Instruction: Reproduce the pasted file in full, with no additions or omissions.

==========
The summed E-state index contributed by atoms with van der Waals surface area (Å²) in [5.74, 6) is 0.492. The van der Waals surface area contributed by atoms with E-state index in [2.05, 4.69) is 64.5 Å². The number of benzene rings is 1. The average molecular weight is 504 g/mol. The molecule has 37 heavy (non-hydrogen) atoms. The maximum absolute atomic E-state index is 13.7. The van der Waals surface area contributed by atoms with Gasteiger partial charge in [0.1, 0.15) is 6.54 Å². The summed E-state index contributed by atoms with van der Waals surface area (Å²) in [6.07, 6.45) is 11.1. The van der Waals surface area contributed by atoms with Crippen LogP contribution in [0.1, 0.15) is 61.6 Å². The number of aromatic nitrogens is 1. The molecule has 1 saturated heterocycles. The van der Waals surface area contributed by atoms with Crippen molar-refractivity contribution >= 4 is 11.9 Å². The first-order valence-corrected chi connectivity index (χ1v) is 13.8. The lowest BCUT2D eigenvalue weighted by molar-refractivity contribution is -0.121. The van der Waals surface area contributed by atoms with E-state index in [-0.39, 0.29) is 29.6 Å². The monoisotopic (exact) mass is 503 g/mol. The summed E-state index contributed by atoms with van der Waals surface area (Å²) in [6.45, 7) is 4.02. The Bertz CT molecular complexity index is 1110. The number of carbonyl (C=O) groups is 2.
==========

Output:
The summed E-state index contributed by atoms with van der Waals surface area (Å²) in [5.74, 6) is 0.492. The van der Waals surface area contributed by atoms with E-state index in [2.05, 4.69) is 64.5 Å². The number of benzene rings is 1. The average molecular weight is 504 g/mol. The molecule has 37 heavy (non-hydrogen) atoms. The maximum absolute atomic E-state index is 13.7. The van der Waals surface area contributed by atoms with Gasteiger partial charge in [0.1, 0.15) is 6.54 Å². The summed E-state index contributed by atoms with van der Waals surface area (Å²) in [6.07, 6.45) is 11.1. The van der Waals surface area contributed by atoms with Crippen LogP contribution in [0.1, 0.15) is 61.6 Å². The number of aromatic nitrogens is 1. The molecule has 1 saturated heterocycles. The van der Waals surface area contributed by atoms with Crippen molar-refractivity contribution >= 4 is 11.9 Å². The first-order valence-corrected chi connectivity index (χ1v) is 13.8. The lowest BCUT2D eigenvalue weighted by molar-refractivity contribution is -0.121. The van der Waals surface area contributed by atoms with E-state index in [-0.39, 0.29) is 29.6 Å². The monoisotopic (exact) mass is 503 g/mol. The summed E-state index contributed by atoms with van der Waals surface area (Å²) in [6.45, 7) is 4.02. The Bertz CT molecular complexity index is 1110. The number of carbonyl (C=O) groups is 2.